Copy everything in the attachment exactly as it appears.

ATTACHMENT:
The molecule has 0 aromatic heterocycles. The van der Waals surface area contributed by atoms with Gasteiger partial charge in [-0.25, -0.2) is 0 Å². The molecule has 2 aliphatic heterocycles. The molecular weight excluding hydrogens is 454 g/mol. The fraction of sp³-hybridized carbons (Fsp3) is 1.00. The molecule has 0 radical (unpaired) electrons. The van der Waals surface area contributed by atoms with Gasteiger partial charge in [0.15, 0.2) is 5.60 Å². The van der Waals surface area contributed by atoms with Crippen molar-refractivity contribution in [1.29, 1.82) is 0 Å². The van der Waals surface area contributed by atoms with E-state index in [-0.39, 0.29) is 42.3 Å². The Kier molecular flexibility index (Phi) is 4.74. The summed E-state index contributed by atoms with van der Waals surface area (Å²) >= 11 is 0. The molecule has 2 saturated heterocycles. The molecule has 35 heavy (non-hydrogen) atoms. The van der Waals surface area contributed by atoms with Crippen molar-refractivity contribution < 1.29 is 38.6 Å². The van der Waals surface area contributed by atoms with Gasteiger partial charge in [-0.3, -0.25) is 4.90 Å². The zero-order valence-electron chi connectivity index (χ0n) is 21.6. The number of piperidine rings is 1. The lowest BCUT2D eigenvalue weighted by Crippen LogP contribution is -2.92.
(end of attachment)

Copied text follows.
The molecule has 0 aromatic heterocycles. The van der Waals surface area contributed by atoms with Gasteiger partial charge in [-0.25, -0.2) is 0 Å². The molecule has 2 aliphatic heterocycles. The molecular weight excluding hydrogens is 454 g/mol. The fraction of sp³-hybridized carbons (Fsp3) is 1.00. The molecule has 0 radical (unpaired) electrons. The van der Waals surface area contributed by atoms with Gasteiger partial charge in [0.15, 0.2) is 5.60 Å². The van der Waals surface area contributed by atoms with Crippen molar-refractivity contribution in [1.29, 1.82) is 0 Å². The van der Waals surface area contributed by atoms with E-state index in [-0.39, 0.29) is 42.3 Å². The Kier molecular flexibility index (Phi) is 4.74. The summed E-state index contributed by atoms with van der Waals surface area (Å²) >= 11 is 0. The molecule has 2 saturated heterocycles. The molecule has 35 heavy (non-hydrogen) atoms. The van der Waals surface area contributed by atoms with Crippen molar-refractivity contribution < 1.29 is 38.6 Å². The van der Waals surface area contributed by atoms with Gasteiger partial charge in [-0.3, -0.25) is 4.90 Å². The zero-order valence-electron chi connectivity index (χ0n) is 21.6. The number of piperidine rings is 1. The lowest BCUT2D eigenvalue weighted by Crippen LogP contribution is -2.92.